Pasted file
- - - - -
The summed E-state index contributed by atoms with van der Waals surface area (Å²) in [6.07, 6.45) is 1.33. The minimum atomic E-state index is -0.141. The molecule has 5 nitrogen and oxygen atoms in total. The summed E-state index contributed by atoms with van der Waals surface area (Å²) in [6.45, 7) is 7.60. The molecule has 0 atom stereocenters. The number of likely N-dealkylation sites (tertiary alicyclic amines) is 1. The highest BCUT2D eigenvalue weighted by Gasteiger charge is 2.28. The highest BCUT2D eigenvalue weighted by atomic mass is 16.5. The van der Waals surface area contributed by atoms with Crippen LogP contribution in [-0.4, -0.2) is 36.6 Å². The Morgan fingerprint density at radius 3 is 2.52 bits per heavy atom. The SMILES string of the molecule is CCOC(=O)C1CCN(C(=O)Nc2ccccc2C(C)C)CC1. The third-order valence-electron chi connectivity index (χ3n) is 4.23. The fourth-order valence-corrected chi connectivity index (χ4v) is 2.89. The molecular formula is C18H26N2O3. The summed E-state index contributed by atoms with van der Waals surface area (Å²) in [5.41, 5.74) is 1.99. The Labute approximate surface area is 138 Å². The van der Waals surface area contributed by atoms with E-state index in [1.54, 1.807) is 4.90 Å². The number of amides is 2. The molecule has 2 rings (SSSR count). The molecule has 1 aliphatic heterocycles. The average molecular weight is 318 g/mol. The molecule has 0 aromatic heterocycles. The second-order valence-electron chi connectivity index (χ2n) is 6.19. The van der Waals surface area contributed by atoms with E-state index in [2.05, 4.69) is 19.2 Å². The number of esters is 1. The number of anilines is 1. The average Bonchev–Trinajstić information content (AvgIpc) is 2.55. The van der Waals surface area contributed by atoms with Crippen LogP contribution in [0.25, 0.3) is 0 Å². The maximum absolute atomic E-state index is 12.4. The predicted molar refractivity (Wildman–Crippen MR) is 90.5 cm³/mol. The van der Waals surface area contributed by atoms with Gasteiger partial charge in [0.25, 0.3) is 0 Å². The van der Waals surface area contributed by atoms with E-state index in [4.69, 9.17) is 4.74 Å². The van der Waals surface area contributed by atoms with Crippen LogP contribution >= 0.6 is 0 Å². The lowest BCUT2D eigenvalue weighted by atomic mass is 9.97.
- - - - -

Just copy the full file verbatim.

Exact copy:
The summed E-state index contributed by atoms with van der Waals surface area (Å²) in [6.07, 6.45) is 1.33. The minimum atomic E-state index is -0.141. The molecule has 5 nitrogen and oxygen atoms in total. The summed E-state index contributed by atoms with van der Waals surface area (Å²) in [6.45, 7) is 7.60. The molecule has 0 atom stereocenters. The number of likely N-dealkylation sites (tertiary alicyclic amines) is 1. The highest BCUT2D eigenvalue weighted by Gasteiger charge is 2.28. The highest BCUT2D eigenvalue weighted by atomic mass is 16.5. The van der Waals surface area contributed by atoms with Crippen LogP contribution in [-0.4, -0.2) is 36.6 Å². The Morgan fingerprint density at radius 3 is 2.52 bits per heavy atom. The SMILES string of the molecule is CCOC(=O)C1CCN(C(=O)Nc2ccccc2C(C)C)CC1. The third-order valence-electron chi connectivity index (χ3n) is 4.23. The fourth-order valence-corrected chi connectivity index (χ4v) is 2.89. The molecular formula is C18H26N2O3. The summed E-state index contributed by atoms with van der Waals surface area (Å²) in [5.41, 5.74) is 1.99. The Labute approximate surface area is 138 Å². The van der Waals surface area contributed by atoms with E-state index in [1.54, 1.807) is 4.90 Å². The number of amides is 2. The molecule has 2 rings (SSSR count). The molecule has 1 aliphatic heterocycles. The average molecular weight is 318 g/mol. The molecule has 0 aromatic heterocycles. The second-order valence-electron chi connectivity index (χ2n) is 6.19. The van der Waals surface area contributed by atoms with E-state index in [2.05, 4.69) is 19.2 Å². The number of esters is 1. The number of anilines is 1. The average Bonchev–Trinajstić information content (AvgIpc) is 2.55. The van der Waals surface area contributed by atoms with Crippen LogP contribution in [0.25, 0.3) is 0 Å². The maximum absolute atomic E-state index is 12.4. The predicted molar refractivity (Wildman–Crippen MR) is 90.5 cm³/mol. The van der Waals surface area contributed by atoms with Gasteiger partial charge in [0.25, 0.3) is 0 Å². The van der Waals surface area contributed by atoms with E-state index in [4.69, 9.17) is 4.74 Å². The van der Waals surface area contributed by atoms with Crippen LogP contribution >= 0.6 is 0 Å². The lowest BCUT2D eigenvalue weighted by atomic mass is 9.97.